MANHATTAN (TNS) — Kansas State offensive coordinator Andre Coleman can sum up his coaching style with one word — demanding.

"It is the little things that count," Coleman said Monday at K-State football media day. "If you are supposed to run a route 16 yards then I want it 16, not 14. If it's supposed to be at the bottom of the numbers I want you at the bottom of the numbers, not inside the numbers. All those little things, when you watch film, make the difference. I am a stickler for the little things."

Perhaps that explains why Coleman can effortlessly break down the fine details of formations and the play-making capabilities of his players while also struggling to describe big-picture issues like what his offense will look like compared to what fans grew accustomed to under former coordinator Dana Dimel, who is now the head coach at UTEP.

Coleman is a rookie coordinator who will call his first play next month when K-State takes on South Dakota. The day is fast approaching when he will sit high above the field at Bill Snyder Family Stadium and mold the Wildcats into his own image every time they possess the football.

He is ready. A former K-State receiver and assistant coach, he has long looked forward to this opportunity ... even if he's not yet capable of predicting how often the Wildcats run the ball and chuck it deep.

"We are going to do a lot of the same, but with a little bit of twist," Coleman said. "We aren't reinventing the wheel. My biggest thing is making the game simple for my players. It doesn't matter what we (coaches) know, it doesn't matter that we know it, it doesn't matter that the playbook is (six inches) thick and we know it. What matters is if our players know it. The biggest thing I have tried to do is simplify it so our guys can play fast. It's going to look complicated, but it should be simple."

So far, his "twist" is a hit with K-State players.

Ask junior running back Alex Barnes if he is excited to play for a new coordinator, and he reveals a huge smile.

"Absolutely, yeah," Barnes said. "It's going to be a lot of fun."

K-State right tackle Dalton Risner took things a step further. He might not know what to expect from Coleman on game day, but he knows Coleman will support his players with unrivaled energy. The entire team seems to have confidence in him.

"It's awesome to have a coach who has your back 110 percent and wants to win," Risner said. "That guy wants to win and he is super competitive. I think that is going to be our edge this year."

Coleman was promoted from receivers coach to offensive coordinator during the offseason, and he has spent much of his time since seeking input from players and fellow coaches on what K-State's offense should look like.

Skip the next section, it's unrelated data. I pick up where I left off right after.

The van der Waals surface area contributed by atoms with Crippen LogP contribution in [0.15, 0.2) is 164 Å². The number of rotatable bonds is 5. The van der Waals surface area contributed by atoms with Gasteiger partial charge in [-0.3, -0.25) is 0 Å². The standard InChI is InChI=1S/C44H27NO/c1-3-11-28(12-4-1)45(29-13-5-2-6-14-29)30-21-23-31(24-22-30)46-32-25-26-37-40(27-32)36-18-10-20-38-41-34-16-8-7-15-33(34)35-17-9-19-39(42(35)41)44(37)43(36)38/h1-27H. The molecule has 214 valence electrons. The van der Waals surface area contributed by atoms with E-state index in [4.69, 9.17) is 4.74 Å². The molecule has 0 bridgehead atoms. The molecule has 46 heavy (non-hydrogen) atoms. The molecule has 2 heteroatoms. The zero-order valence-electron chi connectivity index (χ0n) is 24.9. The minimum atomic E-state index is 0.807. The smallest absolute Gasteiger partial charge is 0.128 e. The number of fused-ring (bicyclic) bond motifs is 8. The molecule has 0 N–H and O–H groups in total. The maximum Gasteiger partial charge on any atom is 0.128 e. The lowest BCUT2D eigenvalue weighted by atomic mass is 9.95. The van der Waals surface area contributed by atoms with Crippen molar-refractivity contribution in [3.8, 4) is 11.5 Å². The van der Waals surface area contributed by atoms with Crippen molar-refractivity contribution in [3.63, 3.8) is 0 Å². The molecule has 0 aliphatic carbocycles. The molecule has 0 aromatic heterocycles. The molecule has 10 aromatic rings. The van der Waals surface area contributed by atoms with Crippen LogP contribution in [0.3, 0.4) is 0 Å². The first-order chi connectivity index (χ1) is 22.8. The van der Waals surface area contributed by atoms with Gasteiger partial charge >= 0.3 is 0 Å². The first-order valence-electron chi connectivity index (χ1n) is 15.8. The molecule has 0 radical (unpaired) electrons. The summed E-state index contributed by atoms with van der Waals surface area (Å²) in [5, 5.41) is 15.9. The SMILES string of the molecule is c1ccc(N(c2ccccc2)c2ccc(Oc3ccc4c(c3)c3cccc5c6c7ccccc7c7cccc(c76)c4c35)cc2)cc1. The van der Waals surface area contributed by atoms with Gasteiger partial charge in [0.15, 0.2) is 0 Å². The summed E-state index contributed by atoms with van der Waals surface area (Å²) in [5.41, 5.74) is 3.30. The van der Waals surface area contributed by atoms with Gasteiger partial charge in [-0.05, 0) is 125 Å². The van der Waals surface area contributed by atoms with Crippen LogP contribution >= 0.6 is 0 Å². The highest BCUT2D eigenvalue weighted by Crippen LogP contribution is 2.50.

He says doesn't have an ego. He doesn't think anyone on K-State's new-look coaching staff, which features three new faces and four members in new roles, has an ego. That has led to a positive environment in which quarterbacks coach Collin Klein and offensive line coach Charlie Dickey are free to offer daily suggestions.

"My only mission is to win the game," Coleman said. "It doesn't matter where the idea comes from, as long as it's the best idea and it puts our young men in a position to win. That is the only thing I am worried about."

A year ago, K-State was one of the best rushing teams in the Big 12, ranking second in the conference with 198.8 rushing yards per game. It was also one of the worst passing teams in the league, ranking last at 173.8 yards per game.

Many have wondered if Coleman will seek a more balanced approach. Quarterback keepers were Dimel's calling card. Will Coleman also use them? As a former receiver, will he call more passes?

For now, all he says is he wants to get his best players on the field and K-State's roster features multiple quality running backs and quarterbacks.

"We will definitely run the quarterback," Coleman said. "I'm not going to say we are going to run him 30 times, but we are definitely going to run the quarterback."

And how does he plan on choosing between Alex Delton and Skylar Thompson, who remain deadlocked in a position battle after three practices? That remains uncertain, but Coleman is glad to have depth at quarterback, saying "it's a good position to be in."

He will have a better grasp on things when the season arrives. This job isn't something he envisioned a few months ago. He was too busy focusing on the little things. That's not going to change.